It’s getting difficult to remember a time when the Canadian Parliament actually tried to make principled decisions regarding foreign policy and our place in the community of nations. But we should try. Perhaps a first step in returning to such a time was the decision of the NDP and Liberal Party to oppose Stephen Harper’s most recent ill-considered and cynical march to war with his decision of join the bombing of Iraq.
Harper’s amoral political calculations about who and when to bomb people has little to do with any genuine consideration of the geo-political situation or what role Canada might usefully play — or even in what Canada’s “interests” are. So long as he is prime minister it will be the same: every calculation will be made with the single-minded goal of staying in power long enough to dismantle the post war activist state. The nurturing of his core constituency includes appeals to a thinly disguised pseudo-crusade against Islamic infidels, a phony appeal to national security (preceded by fear-mongering) and in the case of Ukraine a crude appeal to ethnic votes.
Reinforcing this legacy is a mainstream media that lets him get away with it and in particular refuses to do its homework while the bombing — or posturing — is taking place and then refuses to expose the negative consequences of the reckless adventures. The result is what cultural critic Henry Giroux calls “the fog of historical and social amnesia.”
The three most obvious examples are Harper’s extremist policy in support of Israel, his joining with France and the US in the catastrophic destruction of the Libyan state and his infantile posturing on the Ukrainian Russian conflict. And now we have Harper’s mini-crusade (six fighter-bombers for six months) against ISIS or the Islamic State. With rare exceptions the media has gone along with him at every turn, treating Canadians as children incapable of navigating the nuances of foreign policy.
Regarding Israel, Harper, with widespread support in the media, has gone so far as to try to establish criticism of Israel as a kind of Orwellian “thought crime.” By declaring repeatedly (and even threatening supportive legislation) that criticism of Israel was anti-Semitic Harper hoped to establish what Orwell referred to as “protective stupidity” — a kind of mass denial of the obvious. Freud referred to it as “knowing with not knowing” and when it comes to most of Canada’s military adventures it is epidemic.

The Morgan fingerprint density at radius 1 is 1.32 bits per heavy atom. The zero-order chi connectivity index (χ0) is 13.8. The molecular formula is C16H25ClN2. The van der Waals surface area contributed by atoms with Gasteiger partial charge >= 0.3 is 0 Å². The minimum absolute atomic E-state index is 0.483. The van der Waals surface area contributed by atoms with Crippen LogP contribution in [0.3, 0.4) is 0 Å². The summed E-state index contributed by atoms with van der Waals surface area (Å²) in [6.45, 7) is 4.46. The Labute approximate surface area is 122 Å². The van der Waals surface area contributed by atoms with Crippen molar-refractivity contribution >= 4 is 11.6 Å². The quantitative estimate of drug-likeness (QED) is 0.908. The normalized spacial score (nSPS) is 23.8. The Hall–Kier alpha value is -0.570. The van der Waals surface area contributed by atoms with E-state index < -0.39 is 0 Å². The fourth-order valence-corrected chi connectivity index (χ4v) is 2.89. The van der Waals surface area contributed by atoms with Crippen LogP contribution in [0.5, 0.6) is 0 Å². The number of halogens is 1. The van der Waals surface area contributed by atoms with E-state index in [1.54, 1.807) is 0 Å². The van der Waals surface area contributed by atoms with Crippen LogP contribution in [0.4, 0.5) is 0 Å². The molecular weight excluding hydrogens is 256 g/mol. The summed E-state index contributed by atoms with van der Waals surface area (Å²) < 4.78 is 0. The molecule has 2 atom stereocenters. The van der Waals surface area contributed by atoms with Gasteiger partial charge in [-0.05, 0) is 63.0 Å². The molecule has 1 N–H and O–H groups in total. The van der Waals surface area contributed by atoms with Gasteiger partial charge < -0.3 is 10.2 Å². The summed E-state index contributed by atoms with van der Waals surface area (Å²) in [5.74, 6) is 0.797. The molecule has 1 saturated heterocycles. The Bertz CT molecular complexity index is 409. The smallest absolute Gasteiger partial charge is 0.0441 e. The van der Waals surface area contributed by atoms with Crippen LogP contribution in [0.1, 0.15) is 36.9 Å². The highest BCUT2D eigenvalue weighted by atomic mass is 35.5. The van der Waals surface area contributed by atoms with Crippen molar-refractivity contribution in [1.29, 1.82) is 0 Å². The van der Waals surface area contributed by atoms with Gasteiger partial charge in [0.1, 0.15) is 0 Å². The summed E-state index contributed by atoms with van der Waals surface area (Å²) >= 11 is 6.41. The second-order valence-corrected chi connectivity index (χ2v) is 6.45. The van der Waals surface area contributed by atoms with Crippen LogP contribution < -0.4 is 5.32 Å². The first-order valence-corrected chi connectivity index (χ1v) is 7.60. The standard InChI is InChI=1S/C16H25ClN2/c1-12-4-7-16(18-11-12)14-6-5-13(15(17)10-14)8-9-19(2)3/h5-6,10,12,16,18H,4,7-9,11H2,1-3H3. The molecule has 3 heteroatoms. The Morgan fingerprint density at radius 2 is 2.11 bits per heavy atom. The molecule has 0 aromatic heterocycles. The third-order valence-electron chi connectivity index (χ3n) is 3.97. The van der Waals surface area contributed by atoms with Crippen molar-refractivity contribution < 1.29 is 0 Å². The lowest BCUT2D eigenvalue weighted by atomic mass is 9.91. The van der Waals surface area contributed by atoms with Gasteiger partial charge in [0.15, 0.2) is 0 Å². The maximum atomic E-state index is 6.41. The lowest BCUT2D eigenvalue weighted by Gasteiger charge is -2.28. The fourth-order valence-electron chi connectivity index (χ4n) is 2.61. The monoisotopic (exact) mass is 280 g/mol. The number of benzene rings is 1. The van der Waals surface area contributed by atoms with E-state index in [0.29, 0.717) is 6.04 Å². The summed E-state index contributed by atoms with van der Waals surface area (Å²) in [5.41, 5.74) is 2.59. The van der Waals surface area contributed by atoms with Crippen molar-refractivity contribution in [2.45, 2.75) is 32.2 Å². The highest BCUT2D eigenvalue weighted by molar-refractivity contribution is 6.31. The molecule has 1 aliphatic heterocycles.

In Afghanistan the war went for so long that the facts eventually broke through the protective stupidity but only partially. Even with the total failure of the mission to accomplish a single worthwhile goal it is likely that most Canadians still see it as having been a “good war.”
Everyone who reads the news or watches it on television “knows” that Libya is now a failed state, swarming with literally scores of heavily armed and murderous Islamist militias, and facing an almost total collapse of central government authority and public services (formerly the best in Africa). Life in Libya is ten times more insecure and dangerous now than it ever was under the “madman” Gadhafi. Yet we choose not to know what we know.
This was supposed to be a humanitarian mission — the much-touted “duty to protect” principle in action. The catastrophe of the failure soon spread of course to Mali and elsewhere as Gadhafi’s carefully constructed balancing of competing tribal interests collapsed. In the ensuing chaos massive supplies of weapons seized by the “democratic forces” were distributed to lunatic militias (including ISIS) across the Middle East. But still there are no mea culpas, no accountability, and no price to pay for the misery created. The cheerleading pundits have gone silent as if they had never written a word in support of the war. Planned amnesia.